I can make a cake that is so moist it is not easy to cut, to a cake that is light and airy... all from scratch. I do both. But as previously posted, I look for balance among the components. And I can taste chemicals, even in cheap extracts. My 16 year old daughter is now a chemical detector too, along with Crisco, fake chocolate and caramel, box mixes, you name it, we can spot it. She has been going to quite a few sweet 16 parties and she analyzes everything from the fondant to the texture and reports back to me.

Annabakescakes Posted 6 Jul 2011 , 7:39am
post #7 of

I can totally taste artificial chocolate and caramel and other flavorings too. Rolo's gag me! My kids and husband eat them and all I taste is sugar and wax.

That being said, I have almost never had a scratch cake I like! I doctor mixes, but not in the "popular" method people use on here. I can't get wasc to raise and it is gummy, very heavy and tastes like crap. Every scratch cake I made tastes like paste or play dough. And I have eaten some that are HORRID! I had one for my birthday last year that tasted odd the first day, but it got better and better with age, and was so moist I could barely cut it!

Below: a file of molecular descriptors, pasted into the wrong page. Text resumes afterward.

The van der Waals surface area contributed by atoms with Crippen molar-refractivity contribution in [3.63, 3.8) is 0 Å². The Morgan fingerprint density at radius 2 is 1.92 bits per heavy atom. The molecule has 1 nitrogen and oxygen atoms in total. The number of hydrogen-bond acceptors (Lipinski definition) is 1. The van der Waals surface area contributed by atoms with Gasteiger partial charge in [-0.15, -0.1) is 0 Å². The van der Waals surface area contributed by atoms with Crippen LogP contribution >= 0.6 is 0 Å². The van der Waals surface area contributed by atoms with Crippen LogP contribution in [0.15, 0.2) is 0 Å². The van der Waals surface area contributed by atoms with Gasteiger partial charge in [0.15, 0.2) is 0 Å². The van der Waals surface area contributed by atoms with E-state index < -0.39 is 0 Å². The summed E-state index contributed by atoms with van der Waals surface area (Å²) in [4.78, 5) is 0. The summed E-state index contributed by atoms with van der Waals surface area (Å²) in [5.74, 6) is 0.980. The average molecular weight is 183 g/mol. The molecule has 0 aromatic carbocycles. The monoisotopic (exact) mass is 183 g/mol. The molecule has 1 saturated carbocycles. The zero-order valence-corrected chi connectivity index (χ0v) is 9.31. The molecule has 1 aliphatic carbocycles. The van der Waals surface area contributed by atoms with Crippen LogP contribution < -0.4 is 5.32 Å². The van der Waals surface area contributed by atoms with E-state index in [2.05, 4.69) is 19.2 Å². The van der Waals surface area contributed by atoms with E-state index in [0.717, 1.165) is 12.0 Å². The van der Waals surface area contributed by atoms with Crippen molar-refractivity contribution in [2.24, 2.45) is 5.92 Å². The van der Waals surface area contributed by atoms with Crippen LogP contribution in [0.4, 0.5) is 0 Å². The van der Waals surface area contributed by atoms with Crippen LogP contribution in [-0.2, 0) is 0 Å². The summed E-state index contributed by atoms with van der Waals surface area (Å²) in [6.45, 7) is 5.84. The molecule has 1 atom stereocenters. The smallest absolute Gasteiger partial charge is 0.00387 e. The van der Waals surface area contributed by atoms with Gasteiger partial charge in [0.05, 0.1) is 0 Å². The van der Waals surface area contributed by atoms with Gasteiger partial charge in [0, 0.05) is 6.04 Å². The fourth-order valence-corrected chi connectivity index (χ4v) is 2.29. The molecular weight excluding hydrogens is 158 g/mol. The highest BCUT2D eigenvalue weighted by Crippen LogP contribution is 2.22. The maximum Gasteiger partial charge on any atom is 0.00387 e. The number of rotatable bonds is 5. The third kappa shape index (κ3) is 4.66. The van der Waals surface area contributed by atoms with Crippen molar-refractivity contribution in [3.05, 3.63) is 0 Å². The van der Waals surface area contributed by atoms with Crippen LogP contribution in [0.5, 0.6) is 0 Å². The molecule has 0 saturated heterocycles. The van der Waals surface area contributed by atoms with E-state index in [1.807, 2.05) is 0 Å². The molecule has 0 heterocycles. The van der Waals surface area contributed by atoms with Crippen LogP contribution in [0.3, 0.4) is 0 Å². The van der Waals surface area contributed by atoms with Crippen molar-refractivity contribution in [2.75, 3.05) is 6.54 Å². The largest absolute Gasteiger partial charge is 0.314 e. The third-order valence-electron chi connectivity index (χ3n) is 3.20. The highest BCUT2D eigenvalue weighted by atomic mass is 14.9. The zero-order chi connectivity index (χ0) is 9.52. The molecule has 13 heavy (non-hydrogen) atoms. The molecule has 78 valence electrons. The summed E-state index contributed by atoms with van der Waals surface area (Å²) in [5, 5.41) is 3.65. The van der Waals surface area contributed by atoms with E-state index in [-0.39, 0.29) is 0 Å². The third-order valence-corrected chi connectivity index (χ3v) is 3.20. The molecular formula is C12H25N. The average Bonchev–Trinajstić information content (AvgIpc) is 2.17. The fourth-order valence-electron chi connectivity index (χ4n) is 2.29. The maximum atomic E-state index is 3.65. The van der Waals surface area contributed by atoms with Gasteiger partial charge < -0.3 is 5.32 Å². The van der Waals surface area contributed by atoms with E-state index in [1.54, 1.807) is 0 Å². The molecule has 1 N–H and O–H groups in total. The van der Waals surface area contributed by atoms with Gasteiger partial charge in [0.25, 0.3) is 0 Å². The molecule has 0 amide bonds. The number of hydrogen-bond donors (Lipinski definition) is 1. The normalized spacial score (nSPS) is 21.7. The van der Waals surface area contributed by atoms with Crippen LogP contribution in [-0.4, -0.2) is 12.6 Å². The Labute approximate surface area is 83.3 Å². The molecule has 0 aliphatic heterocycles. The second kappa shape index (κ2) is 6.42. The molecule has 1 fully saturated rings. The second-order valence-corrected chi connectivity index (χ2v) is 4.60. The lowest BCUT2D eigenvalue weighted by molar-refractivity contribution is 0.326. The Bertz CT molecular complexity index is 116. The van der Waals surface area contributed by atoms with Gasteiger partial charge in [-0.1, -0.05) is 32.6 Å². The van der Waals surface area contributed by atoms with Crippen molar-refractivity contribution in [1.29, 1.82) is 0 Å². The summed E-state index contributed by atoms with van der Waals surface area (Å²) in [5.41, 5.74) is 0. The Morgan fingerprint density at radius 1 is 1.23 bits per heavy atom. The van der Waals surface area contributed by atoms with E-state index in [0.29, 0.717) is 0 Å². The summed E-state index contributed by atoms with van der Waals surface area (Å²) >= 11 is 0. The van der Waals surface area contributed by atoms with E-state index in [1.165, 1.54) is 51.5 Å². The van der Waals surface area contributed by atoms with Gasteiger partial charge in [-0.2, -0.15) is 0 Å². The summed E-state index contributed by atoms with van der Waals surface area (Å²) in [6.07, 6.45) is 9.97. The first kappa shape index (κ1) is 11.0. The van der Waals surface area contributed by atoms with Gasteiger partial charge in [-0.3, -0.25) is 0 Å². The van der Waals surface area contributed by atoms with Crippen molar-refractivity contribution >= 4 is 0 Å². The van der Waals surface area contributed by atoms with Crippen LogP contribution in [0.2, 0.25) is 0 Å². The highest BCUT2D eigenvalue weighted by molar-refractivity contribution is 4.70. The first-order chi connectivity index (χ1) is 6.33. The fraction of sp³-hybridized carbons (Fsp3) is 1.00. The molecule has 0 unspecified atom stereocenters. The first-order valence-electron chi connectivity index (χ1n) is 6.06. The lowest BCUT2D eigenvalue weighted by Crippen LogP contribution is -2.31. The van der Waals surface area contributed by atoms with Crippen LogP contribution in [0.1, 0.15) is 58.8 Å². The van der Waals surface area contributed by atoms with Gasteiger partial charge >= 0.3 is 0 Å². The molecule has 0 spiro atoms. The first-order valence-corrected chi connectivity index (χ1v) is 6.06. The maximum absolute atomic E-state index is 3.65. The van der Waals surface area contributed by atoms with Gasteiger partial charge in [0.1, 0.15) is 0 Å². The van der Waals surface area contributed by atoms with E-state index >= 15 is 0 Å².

I would love to bake from scratch, I know I could charge more if I did. I feel slightly guilty "cheating". If any of you scratch baker want to send me a sample of your "delicious" cakes with SMBC or IMBC, I will be sure to be honest and let you know what I think!

scp1127 Posted 6 Jul 2011 , 8:27am
post #8 of

Anna, I am convinced that there are many more awful scratch cakes out there than good ones. I have rarely had a scratch cake that I like. But I have some amazing ones. And my European buttercreams range from those made with exotic sugars to custard bases. They are so interesting. I think with scratch cakes done well, people don't ask what it is, they just devour it.

My mom had a stroke three weeks ago and I have been sending in cupcakes. Not the plain ones, but the more exotic. Not the ones I would think that would appeal to the majority. I put the name of the cupcakes on a card on the box so that they will know what they are eating, especially some with alcohol. The people were actually looking for me to tell me how much they enjoyed them. I just put them in their break room and said nothing except that they were compliments of my mom, but they found me. One nurse stopped me in the parking lot when she saw the wrap on the back window of my vehicle and asked if the cupcakes were mine.